Georgia Wrongful Death Statute Explained
Wrongful death in Georgia is a cause of action created by statute, meaning that it arises from a law passed by the legislature. A claim for wrongful death can be brought when there is a death caused by the negligent, reckless, intentional, or criminal actions or another person, company, or business.
How do you bring a case arising out of a wrongful death?
Surviving family members usually have two claims that can be filed with the court.
The first claim, called the wrongful death claim, is created by statute. This claim is for the “full value of the life of the decedent” from the deceased’s eyes. O.C.G.A.§ 51-4-2(a). This means that a jury is asked to consider what this person’s life meant to the deceased. This can include both the economic value of the deceased’s life and also the non-economic value. The economic value primarily breaks down to the amount of money the deceased would likely have earned had he or she lived until natural death. The non-economic, or intangible, element considers what the deceased had that made him or her enjoy life. Things like relationships, love, daily activities, volunteering, enjoying walks in the sun, lying out in the beach, running, getting married, studying for a driver’s license, raising a child, and all of the things that make up a life factor into the non-economic part.
The second claim, called the estate claim, permits the family of the decedent to recover for the pain and suffering of the decedent, any medical bills incurred before death, funeral expenses, and a few other items. In Georgia, any claim for punitive damages must also be brought by the estate. If the decedent had a will, then the administrator named in the will must bring the estate claim. If the decedent did not have a will, then Georgia’s laws of intestacy will determine who can bring the claim. See O.C.G.A.§ 53-2-1 et seq.
Which surviving family member files a Georgia wrongful death action?
The wrongful death statute sets out strict rules who can bring the claim. If the deceased left a surviving spouse, then the surviving spouse holds the authority to bring the claim—he or she is the only person who can bring it. If the deceased also left surviving children, then the surviving spouse must act as a representative of the children and share with the children any damages award that is received. (Note that while the surviving spouse must share the damages award, the spouse can never receive less than one-third of the recovery, no matter how many children there are.) If the deceased was divorced, then any surviving children of the deceased would hold the claim jointly. O.C.G.A § 51-4-2(d).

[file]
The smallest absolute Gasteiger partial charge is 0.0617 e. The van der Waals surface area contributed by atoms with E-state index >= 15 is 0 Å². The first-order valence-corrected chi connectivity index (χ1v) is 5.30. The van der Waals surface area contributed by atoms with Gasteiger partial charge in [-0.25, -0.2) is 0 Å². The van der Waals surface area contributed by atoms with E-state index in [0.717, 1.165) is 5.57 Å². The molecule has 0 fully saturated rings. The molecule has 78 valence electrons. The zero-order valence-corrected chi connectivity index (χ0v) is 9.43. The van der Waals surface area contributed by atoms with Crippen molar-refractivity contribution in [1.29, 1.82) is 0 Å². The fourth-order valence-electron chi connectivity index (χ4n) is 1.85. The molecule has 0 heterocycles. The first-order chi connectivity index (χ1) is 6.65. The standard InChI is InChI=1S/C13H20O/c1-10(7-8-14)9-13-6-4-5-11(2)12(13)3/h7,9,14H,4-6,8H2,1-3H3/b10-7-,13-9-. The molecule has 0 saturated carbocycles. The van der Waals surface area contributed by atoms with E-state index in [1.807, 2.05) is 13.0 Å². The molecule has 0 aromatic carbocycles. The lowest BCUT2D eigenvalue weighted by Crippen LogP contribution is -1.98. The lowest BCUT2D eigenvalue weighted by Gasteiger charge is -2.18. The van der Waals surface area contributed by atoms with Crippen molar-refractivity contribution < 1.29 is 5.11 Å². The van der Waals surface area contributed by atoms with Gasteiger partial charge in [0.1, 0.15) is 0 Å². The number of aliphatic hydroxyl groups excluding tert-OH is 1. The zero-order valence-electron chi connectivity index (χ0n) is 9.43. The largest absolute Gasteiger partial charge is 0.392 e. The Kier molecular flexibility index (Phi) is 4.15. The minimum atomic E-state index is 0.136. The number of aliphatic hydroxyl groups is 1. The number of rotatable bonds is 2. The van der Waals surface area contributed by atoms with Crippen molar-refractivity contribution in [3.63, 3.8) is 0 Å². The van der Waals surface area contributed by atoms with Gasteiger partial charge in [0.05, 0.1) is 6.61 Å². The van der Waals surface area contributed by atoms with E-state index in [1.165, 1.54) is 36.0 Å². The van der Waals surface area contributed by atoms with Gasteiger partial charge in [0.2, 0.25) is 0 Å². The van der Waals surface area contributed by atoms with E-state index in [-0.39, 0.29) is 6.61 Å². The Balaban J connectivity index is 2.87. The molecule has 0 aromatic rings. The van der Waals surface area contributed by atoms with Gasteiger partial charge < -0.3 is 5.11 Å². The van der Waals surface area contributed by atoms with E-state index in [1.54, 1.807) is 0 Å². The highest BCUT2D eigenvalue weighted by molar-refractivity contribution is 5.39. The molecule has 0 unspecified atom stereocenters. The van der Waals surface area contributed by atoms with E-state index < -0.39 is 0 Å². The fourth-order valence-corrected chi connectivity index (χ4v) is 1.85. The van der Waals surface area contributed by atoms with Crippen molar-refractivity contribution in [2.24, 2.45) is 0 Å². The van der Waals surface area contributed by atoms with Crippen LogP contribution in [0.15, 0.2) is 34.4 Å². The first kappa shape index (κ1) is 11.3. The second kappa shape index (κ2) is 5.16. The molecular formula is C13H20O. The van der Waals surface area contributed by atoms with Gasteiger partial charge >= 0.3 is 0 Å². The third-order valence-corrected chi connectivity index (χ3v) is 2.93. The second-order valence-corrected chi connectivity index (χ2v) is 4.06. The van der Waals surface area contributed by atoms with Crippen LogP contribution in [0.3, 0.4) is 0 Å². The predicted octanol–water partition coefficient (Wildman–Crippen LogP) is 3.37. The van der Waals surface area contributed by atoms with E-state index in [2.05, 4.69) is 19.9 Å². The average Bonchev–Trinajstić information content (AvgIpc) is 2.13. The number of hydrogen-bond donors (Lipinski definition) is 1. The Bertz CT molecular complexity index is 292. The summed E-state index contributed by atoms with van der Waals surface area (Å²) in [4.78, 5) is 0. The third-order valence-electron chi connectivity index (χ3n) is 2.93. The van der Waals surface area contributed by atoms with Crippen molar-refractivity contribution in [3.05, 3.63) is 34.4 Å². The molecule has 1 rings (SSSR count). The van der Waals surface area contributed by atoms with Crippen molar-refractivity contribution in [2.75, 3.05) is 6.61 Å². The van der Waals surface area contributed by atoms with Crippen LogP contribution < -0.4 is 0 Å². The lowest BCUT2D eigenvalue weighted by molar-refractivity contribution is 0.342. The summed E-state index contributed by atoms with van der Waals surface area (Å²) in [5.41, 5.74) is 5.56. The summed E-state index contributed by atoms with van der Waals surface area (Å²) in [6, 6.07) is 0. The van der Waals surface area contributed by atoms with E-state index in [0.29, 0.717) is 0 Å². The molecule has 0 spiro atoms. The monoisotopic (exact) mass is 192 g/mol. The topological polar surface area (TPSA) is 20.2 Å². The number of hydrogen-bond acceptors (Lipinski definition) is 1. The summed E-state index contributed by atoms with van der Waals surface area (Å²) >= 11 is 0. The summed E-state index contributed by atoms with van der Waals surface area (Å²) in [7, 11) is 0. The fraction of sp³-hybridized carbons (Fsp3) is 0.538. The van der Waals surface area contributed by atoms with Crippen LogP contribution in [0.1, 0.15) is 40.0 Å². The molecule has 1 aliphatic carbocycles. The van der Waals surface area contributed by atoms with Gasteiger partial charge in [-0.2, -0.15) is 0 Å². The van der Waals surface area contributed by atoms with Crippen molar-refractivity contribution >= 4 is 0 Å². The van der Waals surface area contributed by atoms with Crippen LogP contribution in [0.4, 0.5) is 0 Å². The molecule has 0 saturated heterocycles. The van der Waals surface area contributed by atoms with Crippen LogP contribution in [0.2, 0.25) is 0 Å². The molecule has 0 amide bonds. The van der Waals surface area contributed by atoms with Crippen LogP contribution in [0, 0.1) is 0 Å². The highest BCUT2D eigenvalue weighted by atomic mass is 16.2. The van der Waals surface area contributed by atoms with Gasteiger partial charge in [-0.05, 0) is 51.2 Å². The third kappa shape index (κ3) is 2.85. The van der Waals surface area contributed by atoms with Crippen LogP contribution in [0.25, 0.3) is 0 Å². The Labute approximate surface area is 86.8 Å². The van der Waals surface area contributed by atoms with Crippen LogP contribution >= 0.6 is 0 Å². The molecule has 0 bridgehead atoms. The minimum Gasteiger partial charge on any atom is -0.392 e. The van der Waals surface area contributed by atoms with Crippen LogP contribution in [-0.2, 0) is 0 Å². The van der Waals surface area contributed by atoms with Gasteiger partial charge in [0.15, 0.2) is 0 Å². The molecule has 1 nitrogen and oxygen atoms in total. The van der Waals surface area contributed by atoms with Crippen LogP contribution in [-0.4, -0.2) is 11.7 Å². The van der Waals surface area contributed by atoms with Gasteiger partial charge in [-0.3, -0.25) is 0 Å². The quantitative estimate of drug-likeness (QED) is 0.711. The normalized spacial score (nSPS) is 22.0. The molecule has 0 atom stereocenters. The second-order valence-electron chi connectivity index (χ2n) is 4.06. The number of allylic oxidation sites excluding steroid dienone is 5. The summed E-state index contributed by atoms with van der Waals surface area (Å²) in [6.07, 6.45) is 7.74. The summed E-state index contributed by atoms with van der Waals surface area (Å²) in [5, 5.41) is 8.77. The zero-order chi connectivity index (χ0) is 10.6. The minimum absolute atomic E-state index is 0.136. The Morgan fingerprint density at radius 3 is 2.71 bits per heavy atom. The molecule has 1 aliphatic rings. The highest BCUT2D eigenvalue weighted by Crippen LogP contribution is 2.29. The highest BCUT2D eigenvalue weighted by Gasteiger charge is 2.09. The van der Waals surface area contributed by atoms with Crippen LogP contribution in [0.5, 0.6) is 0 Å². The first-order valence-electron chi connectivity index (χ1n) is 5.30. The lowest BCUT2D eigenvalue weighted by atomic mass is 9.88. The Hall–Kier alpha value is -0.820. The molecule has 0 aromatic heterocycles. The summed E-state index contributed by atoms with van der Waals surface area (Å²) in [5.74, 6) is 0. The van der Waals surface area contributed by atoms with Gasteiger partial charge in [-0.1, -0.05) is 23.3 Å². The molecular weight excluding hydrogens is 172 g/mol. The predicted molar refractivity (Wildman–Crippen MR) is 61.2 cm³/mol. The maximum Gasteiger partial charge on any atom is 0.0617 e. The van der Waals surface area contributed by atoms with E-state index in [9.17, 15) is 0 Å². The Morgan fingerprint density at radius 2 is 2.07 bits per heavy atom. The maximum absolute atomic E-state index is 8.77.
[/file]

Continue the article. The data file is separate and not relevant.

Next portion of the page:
A technicality can arise if the deceased has children, but one of the decedent’s children predeceased him. In that case, the heirs of the child that predeceased the decedent—i.e., the decedent’s grandchildren through the child that died first—would not receive their parent’s portion. Only when a decedent’s child is an original claimant in a wrongful death action, and then dies during the pendency of the claim, can that claimant’s children share in the recovery. Tolbert et al. v. Maner, 271 Ga. 207, 209 (1999).
When there is no surviving spouse and no surviving children, then the administrator or executor of the deceased’s Estate may bring the action. The damages recovered are held for the benefit of the next kin. O.C.G.A § 51-4-5.
How long does a family have to bring a wrongful death claim under the statute of limitations?
The statute limitations is usually two years from the date of the deceased’s death. O.C.G.A § 9-3-33.
If someone is killed because of a motor vehicle accident, the statute of limitations may be “tolled” (or paused) pending the outcome of a criminal prosecution against the at-fault driver. Beneke v. Parker, 285 Ga. 733, 734 (2009). A “crime” need not involve criminal intent or criminal negligence to fall within the purview of the tolling statute, O.C.G.A. § 9-3-99 . A violation of the Uniform Rules of the Road is a misdemeanor, and a misdemeanor falls under O.C.G.A. § 9-3-99. Therefore, in any motor vehicle crash where the at-fault driver could have been charged with a crime or traffic violation, the statute of limitation for the wrongful death lawsuit may be tolled from the date of the violation until a final disposition of the traffic charge or for six years, whichever is shorter. Harrison v. McAfee, 338 Ga. App. 393, 402 (2016).
The two year period set by the statute of limitation begins after that.
What “damages” can a jury award in a wrongful death case?